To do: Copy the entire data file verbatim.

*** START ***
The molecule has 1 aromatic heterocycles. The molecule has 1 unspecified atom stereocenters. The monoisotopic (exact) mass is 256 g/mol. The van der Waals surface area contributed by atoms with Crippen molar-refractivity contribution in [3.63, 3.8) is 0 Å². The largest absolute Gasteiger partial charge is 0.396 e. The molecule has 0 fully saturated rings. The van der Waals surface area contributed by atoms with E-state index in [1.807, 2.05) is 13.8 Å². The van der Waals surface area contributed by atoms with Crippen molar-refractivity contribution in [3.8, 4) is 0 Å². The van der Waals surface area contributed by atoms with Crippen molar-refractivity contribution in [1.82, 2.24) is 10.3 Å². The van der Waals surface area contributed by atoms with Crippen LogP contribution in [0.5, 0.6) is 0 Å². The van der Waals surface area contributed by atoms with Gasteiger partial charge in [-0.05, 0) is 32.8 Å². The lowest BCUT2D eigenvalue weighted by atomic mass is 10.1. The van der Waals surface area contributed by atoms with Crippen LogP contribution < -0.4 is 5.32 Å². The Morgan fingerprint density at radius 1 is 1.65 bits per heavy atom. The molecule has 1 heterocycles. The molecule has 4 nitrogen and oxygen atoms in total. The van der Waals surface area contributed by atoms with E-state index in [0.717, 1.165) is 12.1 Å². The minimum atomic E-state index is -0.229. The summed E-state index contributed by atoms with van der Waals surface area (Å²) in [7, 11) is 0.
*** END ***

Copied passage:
The molecule has 1 aromatic heterocycles. The molecule has 1 unspecified atom stereocenters. The monoisotopic (exact) mass is 256 g/mol. The van der Waals surface area contributed by atoms with Crippen molar-refractivity contribution in [3.63, 3.8) is 0 Å². The largest absolute Gasteiger partial charge is 0.396 e. The molecule has 0 fully saturated rings. The van der Waals surface area contributed by atoms with E-state index in [1.807, 2.05) is 13.8 Å². The van der Waals surface area contributed by atoms with Crippen molar-refractivity contribution in [3.8, 4) is 0 Å². The van der Waals surface area contributed by atoms with Crippen molar-refractivity contribution in [1.82, 2.24) is 10.3 Å². The van der Waals surface area contributed by atoms with Crippen LogP contribution in [0.5, 0.6) is 0 Å². The van der Waals surface area contributed by atoms with Gasteiger partial charge in [-0.05, 0) is 32.8 Å². The lowest BCUT2D eigenvalue weighted by atomic mass is 10.1. The van der Waals surface area contributed by atoms with Crippen LogP contribution < -0.4 is 5.32 Å². The Morgan fingerprint density at radius 1 is 1.65 bits per heavy atom. The molecule has 1 heterocycles. The molecule has 4 nitrogen and oxygen atoms in total. The van der Waals surface area contributed by atoms with E-state index in [0.717, 1.165) is 12.1 Å². The minimum atomic E-state index is -0.229. The summed E-state index contributed by atoms with van der Waals surface area (Å²) in [7, 11) is 0.